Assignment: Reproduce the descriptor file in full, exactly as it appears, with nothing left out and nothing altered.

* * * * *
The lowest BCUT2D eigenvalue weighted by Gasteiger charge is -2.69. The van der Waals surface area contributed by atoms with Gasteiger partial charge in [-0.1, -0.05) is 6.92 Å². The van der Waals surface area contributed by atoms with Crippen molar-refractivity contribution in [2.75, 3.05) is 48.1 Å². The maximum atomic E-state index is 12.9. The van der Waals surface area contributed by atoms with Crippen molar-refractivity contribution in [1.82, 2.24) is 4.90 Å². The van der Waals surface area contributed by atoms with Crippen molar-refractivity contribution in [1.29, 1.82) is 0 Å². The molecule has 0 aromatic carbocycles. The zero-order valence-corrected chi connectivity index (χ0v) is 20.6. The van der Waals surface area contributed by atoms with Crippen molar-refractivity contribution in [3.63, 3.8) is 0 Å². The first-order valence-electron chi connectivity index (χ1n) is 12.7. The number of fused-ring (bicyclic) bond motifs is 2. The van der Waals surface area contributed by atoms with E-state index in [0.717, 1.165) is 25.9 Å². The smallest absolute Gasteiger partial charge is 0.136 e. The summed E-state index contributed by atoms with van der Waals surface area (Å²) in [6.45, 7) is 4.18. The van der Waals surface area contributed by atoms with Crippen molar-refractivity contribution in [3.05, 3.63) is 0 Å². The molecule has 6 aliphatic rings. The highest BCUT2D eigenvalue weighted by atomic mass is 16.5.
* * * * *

The lowest BCUT2D eigenvalue weighted by Gasteiger charge is -2.69. The van der Waals surface area contributed by atoms with Gasteiger partial charge in [-0.1, -0.05) is 6.92 Å². The van der Waals surface area contributed by atoms with Crippen molar-refractivity contribution in [2.75, 3.05) is 48.1 Å². The maximum atomic E-state index is 12.9. The van der Waals surface area contributed by atoms with Crippen molar-refractivity contribution in [1.82, 2.24) is 4.90 Å². The van der Waals surface area contributed by atoms with Crippen molar-refractivity contribution in [1.29, 1.82) is 0 Å². The molecule has 0 aromatic carbocycles. The zero-order valence-corrected chi connectivity index (χ0v) is 20.6. The van der Waals surface area contributed by atoms with Crippen molar-refractivity contribution in [3.63, 3.8) is 0 Å². The first-order valence-electron chi connectivity index (χ1n) is 12.7. The number of fused-ring (bicyclic) bond motifs is 2. The van der Waals surface area contributed by atoms with E-state index in [0.717, 1.165) is 25.9 Å². The smallest absolute Gasteiger partial charge is 0.136 e. The summed E-state index contributed by atoms with van der Waals surface area (Å²) in [6.45, 7) is 4.18. The van der Waals surface area contributed by atoms with Crippen molar-refractivity contribution in [3.05, 3.63) is 0 Å². The molecule has 6 aliphatic rings. The highest BCUT2D eigenvalue weighted by atomic mass is 16.5.